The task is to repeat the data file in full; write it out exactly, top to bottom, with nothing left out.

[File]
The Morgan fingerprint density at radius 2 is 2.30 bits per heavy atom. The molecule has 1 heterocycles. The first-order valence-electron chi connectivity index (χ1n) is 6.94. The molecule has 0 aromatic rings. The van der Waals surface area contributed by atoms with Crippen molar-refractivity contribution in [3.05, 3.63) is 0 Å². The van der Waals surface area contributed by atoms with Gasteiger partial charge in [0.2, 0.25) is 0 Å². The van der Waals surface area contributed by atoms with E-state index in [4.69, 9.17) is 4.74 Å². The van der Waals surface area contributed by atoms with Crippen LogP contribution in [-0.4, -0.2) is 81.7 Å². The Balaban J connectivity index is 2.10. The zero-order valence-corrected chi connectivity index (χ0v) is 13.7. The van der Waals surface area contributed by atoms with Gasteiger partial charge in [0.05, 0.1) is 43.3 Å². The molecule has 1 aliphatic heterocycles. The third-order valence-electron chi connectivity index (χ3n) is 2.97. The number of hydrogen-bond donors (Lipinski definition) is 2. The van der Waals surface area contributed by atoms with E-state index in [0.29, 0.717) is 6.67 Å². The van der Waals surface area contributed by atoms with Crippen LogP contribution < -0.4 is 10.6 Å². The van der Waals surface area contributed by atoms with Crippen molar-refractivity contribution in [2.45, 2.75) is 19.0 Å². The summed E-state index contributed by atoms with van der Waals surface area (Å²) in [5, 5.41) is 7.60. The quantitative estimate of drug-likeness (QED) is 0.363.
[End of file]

The Morgan fingerprint density at radius 2 is 2.30 bits per heavy atom. The molecule has 1 heterocycles. The first-order valence-electron chi connectivity index (χ1n) is 6.94. The molecule has 0 aromatic rings. The van der Waals surface area contributed by atoms with Crippen molar-refractivity contribution in [3.05, 3.63) is 0 Å². The van der Waals surface area contributed by atoms with Gasteiger partial charge in [0.2, 0.25) is 0 Å². The van der Waals surface area contributed by atoms with E-state index in [4.69, 9.17) is 4.74 Å². The van der Waals surface area contributed by atoms with Crippen LogP contribution in [-0.4, -0.2) is 81.7 Å². The Balaban J connectivity index is 2.10. The zero-order valence-corrected chi connectivity index (χ0v) is 13.7. The van der Waals surface area contributed by atoms with Gasteiger partial charge in [0.05, 0.1) is 43.3 Å². The molecule has 1 aliphatic heterocycles. The third-order valence-electron chi connectivity index (χ3n) is 2.97. The number of hydrogen-bond donors (Lipinski definition) is 2. The van der Waals surface area contributed by atoms with E-state index in [0.29, 0.717) is 6.67 Å². The van der Waals surface area contributed by atoms with Crippen LogP contribution < -0.4 is 10.6 Å². The van der Waals surface area contributed by atoms with Crippen molar-refractivity contribution in [2.45, 2.75) is 19.0 Å². The summed E-state index contributed by atoms with van der Waals surface area (Å²) in [5, 5.41) is 7.60. The quantitative estimate of drug-likeness (QED) is 0.363.